Pet Keen advocates for adopting before shopping. We understand there are many reasons for seeking a breeder or purchasing from a store, though, so we encourage it to be done the right way. Learn more.
Tortoises can make great pets. They’re relatively low maintenance, are fun to watch as they explore, albeit quite slowly, and their diet is relatively easy to meet. However, you do need to be aware that some can live up to 100 years, which means that your pet tortoise will likely need to find a new home after you, and owning one represents a lifelong commitment.
This longevity also means that there are tortoises available for adoption, sometimes from friends or family and also through rescues or classified ads. Below, we look at the different options you have when it comes to buying or adopting a pet tortoise.
Tortoises as Pets: What to Know Before Welcoming One into Your Home
Tortoises make popular pets. They are quiet and unobtrusive. They don’t shed fur and they tend to be quite docile. However, you do need an enclosure and while it can be possible for tortoises to live outdoors, it does depend on the weather where you live as well as whether there is a large population of natural predators. Be aware that while they are docile and their slow speed makes them seem easy to keep in an enclosure, some species burrow and others are good climbers so you will need to ensure that an enclosure is secure. Your tortoise will also need to hibernate in winter, and this can be a stressful experience for tortoises: one that you will need to carefully manage.
Most tortoises are herbivores, which means you won’t need to feed them live insects or frozen rodents. However, you will need to meet the dietary requirements of your pet tortie to ensure that it remains healthy and happy.
The biggest obstacle to ownership for most people is how long tortoises live. Although it is rare for one to reach 100 years, it is possible, and many species do reach 70 or 80 years old. Taking on a young tortoise means a lifetime commitment and you should be prepared for the fact that your shelled pet may outlive you.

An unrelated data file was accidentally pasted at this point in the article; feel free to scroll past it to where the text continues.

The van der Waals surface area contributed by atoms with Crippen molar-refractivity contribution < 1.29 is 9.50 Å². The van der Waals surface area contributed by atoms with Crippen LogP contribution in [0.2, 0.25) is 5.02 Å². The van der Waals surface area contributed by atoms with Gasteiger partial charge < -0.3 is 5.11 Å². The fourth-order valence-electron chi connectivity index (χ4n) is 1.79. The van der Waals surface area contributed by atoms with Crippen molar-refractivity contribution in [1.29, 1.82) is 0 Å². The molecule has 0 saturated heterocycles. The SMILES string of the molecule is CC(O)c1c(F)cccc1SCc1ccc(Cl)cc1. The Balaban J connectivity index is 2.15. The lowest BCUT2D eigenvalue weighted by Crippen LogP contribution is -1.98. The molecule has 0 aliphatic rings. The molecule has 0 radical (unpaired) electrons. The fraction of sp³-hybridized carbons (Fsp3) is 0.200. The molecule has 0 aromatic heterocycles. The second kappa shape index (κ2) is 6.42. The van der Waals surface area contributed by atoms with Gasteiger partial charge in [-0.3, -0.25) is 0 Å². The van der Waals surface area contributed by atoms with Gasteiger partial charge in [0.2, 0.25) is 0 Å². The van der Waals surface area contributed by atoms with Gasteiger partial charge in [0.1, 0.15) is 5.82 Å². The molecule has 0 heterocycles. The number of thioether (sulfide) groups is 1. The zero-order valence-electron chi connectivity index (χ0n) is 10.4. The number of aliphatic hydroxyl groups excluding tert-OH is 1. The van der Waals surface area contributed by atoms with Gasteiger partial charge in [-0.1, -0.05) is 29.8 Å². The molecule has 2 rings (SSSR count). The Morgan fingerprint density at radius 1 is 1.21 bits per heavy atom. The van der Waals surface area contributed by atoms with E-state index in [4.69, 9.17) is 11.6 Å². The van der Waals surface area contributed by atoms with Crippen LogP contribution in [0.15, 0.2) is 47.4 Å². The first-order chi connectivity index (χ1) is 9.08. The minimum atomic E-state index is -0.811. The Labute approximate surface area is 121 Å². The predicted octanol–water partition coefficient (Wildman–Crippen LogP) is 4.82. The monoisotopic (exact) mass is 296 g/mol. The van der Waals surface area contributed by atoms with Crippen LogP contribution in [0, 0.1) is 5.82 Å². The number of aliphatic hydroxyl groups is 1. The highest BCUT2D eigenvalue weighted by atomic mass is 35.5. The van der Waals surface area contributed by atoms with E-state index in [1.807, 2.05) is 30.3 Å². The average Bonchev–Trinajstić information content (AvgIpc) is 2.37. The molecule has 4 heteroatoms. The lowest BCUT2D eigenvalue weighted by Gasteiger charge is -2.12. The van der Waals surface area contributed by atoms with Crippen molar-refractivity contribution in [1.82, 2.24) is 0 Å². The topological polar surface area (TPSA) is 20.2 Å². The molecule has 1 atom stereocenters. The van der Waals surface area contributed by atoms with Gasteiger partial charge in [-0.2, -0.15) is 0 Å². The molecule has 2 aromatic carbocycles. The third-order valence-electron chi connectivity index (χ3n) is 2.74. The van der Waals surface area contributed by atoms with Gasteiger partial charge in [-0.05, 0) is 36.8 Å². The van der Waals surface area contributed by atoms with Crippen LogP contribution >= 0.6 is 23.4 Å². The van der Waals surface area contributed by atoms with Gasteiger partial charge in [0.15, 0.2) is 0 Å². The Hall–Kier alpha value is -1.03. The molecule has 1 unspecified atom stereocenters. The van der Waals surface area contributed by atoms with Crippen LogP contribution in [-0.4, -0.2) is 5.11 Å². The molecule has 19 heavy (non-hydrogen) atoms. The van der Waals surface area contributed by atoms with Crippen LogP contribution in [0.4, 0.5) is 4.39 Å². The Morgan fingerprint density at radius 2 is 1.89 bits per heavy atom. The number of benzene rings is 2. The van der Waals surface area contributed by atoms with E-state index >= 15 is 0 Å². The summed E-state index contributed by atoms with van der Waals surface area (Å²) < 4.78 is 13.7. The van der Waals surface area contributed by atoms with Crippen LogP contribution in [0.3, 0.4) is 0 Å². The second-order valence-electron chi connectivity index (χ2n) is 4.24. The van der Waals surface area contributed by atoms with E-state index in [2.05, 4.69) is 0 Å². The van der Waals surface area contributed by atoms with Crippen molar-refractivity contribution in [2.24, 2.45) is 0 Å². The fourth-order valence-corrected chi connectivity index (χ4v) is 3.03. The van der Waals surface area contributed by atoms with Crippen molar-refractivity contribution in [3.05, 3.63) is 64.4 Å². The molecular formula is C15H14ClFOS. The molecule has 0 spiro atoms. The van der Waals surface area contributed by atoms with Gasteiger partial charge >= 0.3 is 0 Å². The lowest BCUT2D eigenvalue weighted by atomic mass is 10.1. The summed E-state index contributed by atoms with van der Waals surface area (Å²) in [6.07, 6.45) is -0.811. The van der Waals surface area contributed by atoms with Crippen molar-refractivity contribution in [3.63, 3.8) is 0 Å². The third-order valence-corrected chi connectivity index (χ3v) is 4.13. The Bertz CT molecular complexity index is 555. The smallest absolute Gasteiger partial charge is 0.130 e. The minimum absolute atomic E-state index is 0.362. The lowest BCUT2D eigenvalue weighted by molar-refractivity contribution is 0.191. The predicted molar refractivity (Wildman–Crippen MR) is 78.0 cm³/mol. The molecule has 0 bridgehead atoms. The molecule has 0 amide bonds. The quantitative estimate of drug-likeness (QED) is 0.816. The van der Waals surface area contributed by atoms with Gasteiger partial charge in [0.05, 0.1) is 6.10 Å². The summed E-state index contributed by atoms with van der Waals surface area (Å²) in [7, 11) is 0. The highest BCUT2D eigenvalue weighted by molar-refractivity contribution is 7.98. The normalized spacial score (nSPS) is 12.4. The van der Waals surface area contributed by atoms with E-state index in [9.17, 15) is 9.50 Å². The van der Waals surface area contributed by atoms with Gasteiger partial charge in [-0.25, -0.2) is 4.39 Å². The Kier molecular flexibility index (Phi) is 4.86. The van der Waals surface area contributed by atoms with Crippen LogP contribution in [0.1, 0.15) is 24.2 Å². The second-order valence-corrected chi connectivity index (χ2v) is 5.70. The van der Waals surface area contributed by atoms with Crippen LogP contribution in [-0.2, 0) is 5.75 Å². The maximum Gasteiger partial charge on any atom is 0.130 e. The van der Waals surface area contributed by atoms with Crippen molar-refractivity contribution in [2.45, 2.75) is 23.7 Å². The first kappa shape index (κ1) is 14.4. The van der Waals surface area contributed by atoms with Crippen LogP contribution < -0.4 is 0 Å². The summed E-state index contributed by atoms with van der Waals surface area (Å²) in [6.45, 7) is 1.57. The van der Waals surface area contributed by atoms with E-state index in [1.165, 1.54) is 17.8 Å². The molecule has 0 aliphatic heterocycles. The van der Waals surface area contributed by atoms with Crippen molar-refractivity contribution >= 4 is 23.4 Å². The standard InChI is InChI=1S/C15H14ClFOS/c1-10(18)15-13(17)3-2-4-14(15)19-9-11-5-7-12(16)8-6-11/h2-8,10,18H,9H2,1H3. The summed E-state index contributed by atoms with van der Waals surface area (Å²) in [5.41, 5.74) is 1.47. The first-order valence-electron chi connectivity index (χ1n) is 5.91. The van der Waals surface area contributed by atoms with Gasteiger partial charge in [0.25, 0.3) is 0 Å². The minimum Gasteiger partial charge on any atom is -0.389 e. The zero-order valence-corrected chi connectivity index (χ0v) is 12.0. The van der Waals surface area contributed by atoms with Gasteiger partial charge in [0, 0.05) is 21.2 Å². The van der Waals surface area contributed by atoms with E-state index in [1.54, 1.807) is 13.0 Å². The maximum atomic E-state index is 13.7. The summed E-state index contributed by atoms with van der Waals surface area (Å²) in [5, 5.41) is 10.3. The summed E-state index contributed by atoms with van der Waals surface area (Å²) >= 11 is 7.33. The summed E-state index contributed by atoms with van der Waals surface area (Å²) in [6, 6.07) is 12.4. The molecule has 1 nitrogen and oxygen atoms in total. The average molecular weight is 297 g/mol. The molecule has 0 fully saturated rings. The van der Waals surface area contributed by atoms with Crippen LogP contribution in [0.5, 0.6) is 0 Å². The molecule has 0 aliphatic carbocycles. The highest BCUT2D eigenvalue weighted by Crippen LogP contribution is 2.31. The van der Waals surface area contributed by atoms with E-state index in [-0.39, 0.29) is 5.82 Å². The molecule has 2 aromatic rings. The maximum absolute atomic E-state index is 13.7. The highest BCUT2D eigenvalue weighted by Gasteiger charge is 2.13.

- Related Read: Turtle vs. Tortoise: Key Differences (With Pictures)
Where to Adopt Tortoises
Tortoises live a very long time, and even though prospective owners are aware of this, changes in family situations and living conditions mean that a lot of tortoises do end up needing new homes. As such, there are plenty of opportunities to adopt tortoises, and we encourage prospective owners to adopt rather than buy, where possible. Unlike cats and dogs, there aren’t really any major adoption networks, although some rescues do exist.
Start with friends and family that own tortoises. They may no longer be able to care for the animals and want to find them a good home. This way, you may also be able to get the enclosure and some other accessories, in exchange for a caring new home for the animal.
You can also check boards in local shops and even advertisements in local newspapers. Local social media pages and groups might have details of tortoises that are available for adoption occasionally so it is worth checking these sites out regularly. Craigslist is another possible place to find adoptable tortoises.
American Tortoise Rescue (http://www.tortoise.com) is a large rescue organization. They have rehomed more than 4,000 Tortoises in 28 years and were responsible for launching World Turtle Day in 2000. They have details of local shelters near you where you might be able to find Tortoises in need of new homes. Adoption fees vary but are usually around $250 for a single tortoise.
Where to Buy Tortoises Online
You can buy Tortoises online and have them delivered to your home address. Shipping is usually done in a transport-safe livestock box that has ample holes and substrate to ensure that the tortoise is kept safe and stress-free.
The box may also have heat pads to keep them warm in wintertime. You do need to ensure that the tortoises are shipped appropriately when buying online, and you should look for captive-bred tortoises to avoid any illnesses or behavioral problems that can occur with wild-caught tortoises being caught and sold as pets. The following websites offer a good variety of tortoises for sale.
Tortoise Town is a family owned and operated turtle and tortoise farm that is proud to sell ONLY healthy captive bred tortoises, box turtles, and aquatic turtles, chameleons, geckos, and iguanas for sale.